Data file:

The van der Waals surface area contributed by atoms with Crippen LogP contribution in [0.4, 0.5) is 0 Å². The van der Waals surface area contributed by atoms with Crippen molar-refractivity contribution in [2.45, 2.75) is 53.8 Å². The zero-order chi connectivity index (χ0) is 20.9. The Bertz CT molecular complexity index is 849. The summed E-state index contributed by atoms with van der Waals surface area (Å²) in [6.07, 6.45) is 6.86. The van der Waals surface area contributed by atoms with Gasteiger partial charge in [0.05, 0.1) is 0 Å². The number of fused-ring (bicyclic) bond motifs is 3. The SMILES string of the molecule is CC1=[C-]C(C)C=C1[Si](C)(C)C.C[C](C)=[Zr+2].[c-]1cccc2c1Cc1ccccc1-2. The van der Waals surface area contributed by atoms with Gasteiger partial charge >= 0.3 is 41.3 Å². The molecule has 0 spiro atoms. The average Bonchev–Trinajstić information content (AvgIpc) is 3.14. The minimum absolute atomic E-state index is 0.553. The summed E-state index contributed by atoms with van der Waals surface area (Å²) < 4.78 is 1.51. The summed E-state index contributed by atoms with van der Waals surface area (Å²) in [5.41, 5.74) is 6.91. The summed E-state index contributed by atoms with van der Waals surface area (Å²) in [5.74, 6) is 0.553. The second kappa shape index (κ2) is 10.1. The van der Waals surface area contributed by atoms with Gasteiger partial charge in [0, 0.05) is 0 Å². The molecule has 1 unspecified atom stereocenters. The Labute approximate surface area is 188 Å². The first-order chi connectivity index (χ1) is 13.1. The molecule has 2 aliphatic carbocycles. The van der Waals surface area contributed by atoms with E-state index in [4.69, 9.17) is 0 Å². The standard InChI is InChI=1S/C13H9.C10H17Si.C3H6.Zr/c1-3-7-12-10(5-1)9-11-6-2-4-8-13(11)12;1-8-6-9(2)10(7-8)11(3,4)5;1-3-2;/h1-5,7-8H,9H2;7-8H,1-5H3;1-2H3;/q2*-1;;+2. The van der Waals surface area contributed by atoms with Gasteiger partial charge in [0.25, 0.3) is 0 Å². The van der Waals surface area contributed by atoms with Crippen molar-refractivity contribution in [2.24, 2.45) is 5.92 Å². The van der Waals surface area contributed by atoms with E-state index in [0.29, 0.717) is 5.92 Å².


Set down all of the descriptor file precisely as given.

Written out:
The van der Waals surface area contributed by atoms with Crippen LogP contribution in [0.4, 0.5) is 0 Å². The van der Waals surface area contributed by atoms with Crippen molar-refractivity contribution in [2.45, 2.75) is 53.8 Å². The zero-order chi connectivity index (χ0) is 20.9. The Bertz CT molecular complexity index is 849. The summed E-state index contributed by atoms with van der Waals surface area (Å²) in [6.07, 6.45) is 6.86. The van der Waals surface area contributed by atoms with Gasteiger partial charge in [0.05, 0.1) is 0 Å². The number of fused-ring (bicyclic) bond motifs is 3. The SMILES string of the molecule is CC1=[C-]C(C)C=C1[Si](C)(C)C.C[C](C)=[Zr+2].[c-]1cccc2c1Cc1ccccc1-2. The van der Waals surface area contributed by atoms with Gasteiger partial charge >= 0.3 is 41.3 Å². The molecule has 0 spiro atoms. The average Bonchev–Trinajstić information content (AvgIpc) is 3.14. The minimum absolute atomic E-state index is 0.553. The summed E-state index contributed by atoms with van der Waals surface area (Å²) < 4.78 is 1.51. The summed E-state index contributed by atoms with van der Waals surface area (Å²) in [5.41, 5.74) is 6.91. The summed E-state index contributed by atoms with van der Waals surface area (Å²) in [5.74, 6) is 0.553. The second kappa shape index (κ2) is 10.1. The van der Waals surface area contributed by atoms with Gasteiger partial charge in [0, 0.05) is 0 Å². The molecule has 1 unspecified atom stereocenters. The Labute approximate surface area is 188 Å². The first-order chi connectivity index (χ1) is 13.1. The molecule has 2 aliphatic carbocycles. The van der Waals surface area contributed by atoms with E-state index in [4.69, 9.17) is 0 Å². The standard InChI is InChI=1S/C13H9.C10H17Si.C3H6.Zr/c1-3-7-12-10(5-1)9-11-6-2-4-8-13(11)12;1-8-6-9(2)10(7-8)11(3,4)5;1-3-2;/h1-5,7-8H,9H2;7-8H,1-5H3;1-2H3;/q2*-1;;+2. The van der Waals surface area contributed by atoms with Gasteiger partial charge in [0.25, 0.3) is 0 Å². The van der Waals surface area contributed by atoms with Crippen molar-refractivity contribution in [2.24, 2.45) is 5.92 Å². The van der Waals surface area contributed by atoms with E-state index in [0.29, 0.717) is 5.92 Å².